The Mighty Logo

How I Moved Beyond Feeling Like a Victim in Life With Dystonia

The term “victim mentality” refers to people who blame someone or something else for the unpleasant things in their life. It helps us rationalize why we are not growing and moving forward. “Victim mentality” also applies to people who believe that undesirable life circumstances only yield negative outcomes.

Feeling like a victim is normal when diagnosed with a serious health condition, but it is self-destructive if we remain in this state of mind. We can become isolated, depressed, bitter, angry, and resentful. This is exactly what happened to me in 2001 when I developed dystonia.

I was only focused on myself and constantly upset with all the things I lost and could no longer do because of my physical pain and movement limitations. I was stuck in a “Why me, poor me” frame of mind. It got me nowhere but depressed. I had to change this question if I wanted freedom from my mental anguish. Instead of asking, “Why me?” I began asking, “Why not me?” “How can I learn to live with dystonia?” and “How can dystonia help me learn and grow?”

I was no better or worse than anyone else, so if it happened to me, so be it. There was nothing I could do to reverse things so I needed to come to terms with it and maybe even find the good in it, even when I was in ridiculous pain and could barely function. There was nothing inherently wrong with what happened to me. Life just gets really hard sometimes — for everyone. The only thing wrong was my perception.

A big part of being able to break out of the victim role is focusing on what I can still do and then getting passionate about it. I also practice gratitude for literally everything in my life. This helps me see all the good things going right for me and less about all the challenges.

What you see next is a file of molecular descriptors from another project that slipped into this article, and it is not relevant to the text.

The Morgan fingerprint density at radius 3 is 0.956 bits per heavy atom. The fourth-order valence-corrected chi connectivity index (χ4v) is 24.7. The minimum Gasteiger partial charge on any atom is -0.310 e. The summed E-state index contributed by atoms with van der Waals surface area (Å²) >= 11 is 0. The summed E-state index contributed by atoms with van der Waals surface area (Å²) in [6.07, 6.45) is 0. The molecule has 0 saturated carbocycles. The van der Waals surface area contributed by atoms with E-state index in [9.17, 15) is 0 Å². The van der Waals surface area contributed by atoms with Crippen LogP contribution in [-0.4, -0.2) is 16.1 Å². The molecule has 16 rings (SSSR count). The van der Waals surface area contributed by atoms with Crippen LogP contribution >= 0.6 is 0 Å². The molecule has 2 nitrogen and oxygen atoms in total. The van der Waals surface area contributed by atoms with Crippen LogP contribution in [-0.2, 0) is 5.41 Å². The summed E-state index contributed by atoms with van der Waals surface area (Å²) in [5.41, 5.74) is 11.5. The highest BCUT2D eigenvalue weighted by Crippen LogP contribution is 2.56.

I also had to release the past. It was a process that began with the understanding that certain things do not last a lifetime, so I thought of all the good times I had — playing sports, for example — said thank you for all those times, and let them go. I had to say goodbye. I had to release the past so I could live in the present and focus my energy on the direction my life was heading.

It was hard work, but I eventually came to understand that change is a natural part of life over which we have little to no control. Just ask any aging person about their former abilities compared to their current abilities. Healthy aging requires accepting change just as healthy coping with any health issue or life-changing circumstance requires accepting change. It is a process that unfolds one day at a time. I believe we just need to allow ourselves to let it unfold so we are free to live our current lives.

When I focus on the abilities I have now, I have greater peace of mind and less stress. With my mind at ease, my body is more at ease, which increases my level of ability. The acceptance/gratitude approach might seem infuriating when an illness takes over your body, but without a calm, peaceful mental state, the body will always remain in trauma and never reach a healing state.

We will have many storms throughout our lives, and they can help us grow if we look at them as opportunities and not obstacles. Instead of running from or trying to avoid the storm, it is best to find a way to dance in the rain.

Getty image by Lisa Bronitt.

Conversations 4